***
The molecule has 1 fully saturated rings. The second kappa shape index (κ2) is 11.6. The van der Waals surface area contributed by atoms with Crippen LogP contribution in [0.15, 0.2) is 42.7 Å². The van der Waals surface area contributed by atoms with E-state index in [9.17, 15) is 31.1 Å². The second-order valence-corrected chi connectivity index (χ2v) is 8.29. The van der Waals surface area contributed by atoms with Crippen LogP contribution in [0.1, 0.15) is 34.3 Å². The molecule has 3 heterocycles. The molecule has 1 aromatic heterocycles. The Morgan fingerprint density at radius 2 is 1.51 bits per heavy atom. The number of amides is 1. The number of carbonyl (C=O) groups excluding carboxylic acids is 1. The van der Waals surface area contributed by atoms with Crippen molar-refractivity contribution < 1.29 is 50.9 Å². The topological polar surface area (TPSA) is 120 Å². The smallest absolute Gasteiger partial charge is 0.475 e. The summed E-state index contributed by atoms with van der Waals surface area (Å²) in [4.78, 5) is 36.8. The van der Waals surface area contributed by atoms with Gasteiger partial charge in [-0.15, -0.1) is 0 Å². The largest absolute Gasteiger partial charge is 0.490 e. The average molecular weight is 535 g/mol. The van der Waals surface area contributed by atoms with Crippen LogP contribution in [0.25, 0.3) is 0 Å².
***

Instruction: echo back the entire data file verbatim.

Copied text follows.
The molecule has 1 fully saturated rings. The second kappa shape index (κ2) is 11.6. The van der Waals surface area contributed by atoms with Crippen LogP contribution in [0.15, 0.2) is 42.7 Å². The van der Waals surface area contributed by atoms with E-state index in [9.17, 15) is 31.1 Å². The second-order valence-corrected chi connectivity index (χ2v) is 8.29. The van der Waals surface area contributed by atoms with Crippen LogP contribution in [0.1, 0.15) is 34.3 Å². The molecule has 3 heterocycles. The molecule has 1 aromatic heterocycles. The Morgan fingerprint density at radius 2 is 1.51 bits per heavy atom. The number of amides is 1. The number of carbonyl (C=O) groups excluding carboxylic acids is 1. The van der Waals surface area contributed by atoms with Crippen molar-refractivity contribution < 1.29 is 50.9 Å². The topological polar surface area (TPSA) is 120 Å². The smallest absolute Gasteiger partial charge is 0.475 e. The summed E-state index contributed by atoms with van der Waals surface area (Å²) in [4.78, 5) is 36.8. The van der Waals surface area contributed by atoms with Gasteiger partial charge in [-0.15, -0.1) is 0 Å². The largest absolute Gasteiger partial charge is 0.490 e. The average molecular weight is 535 g/mol. The van der Waals surface area contributed by atoms with Crippen LogP contribution in [0.25, 0.3) is 0 Å².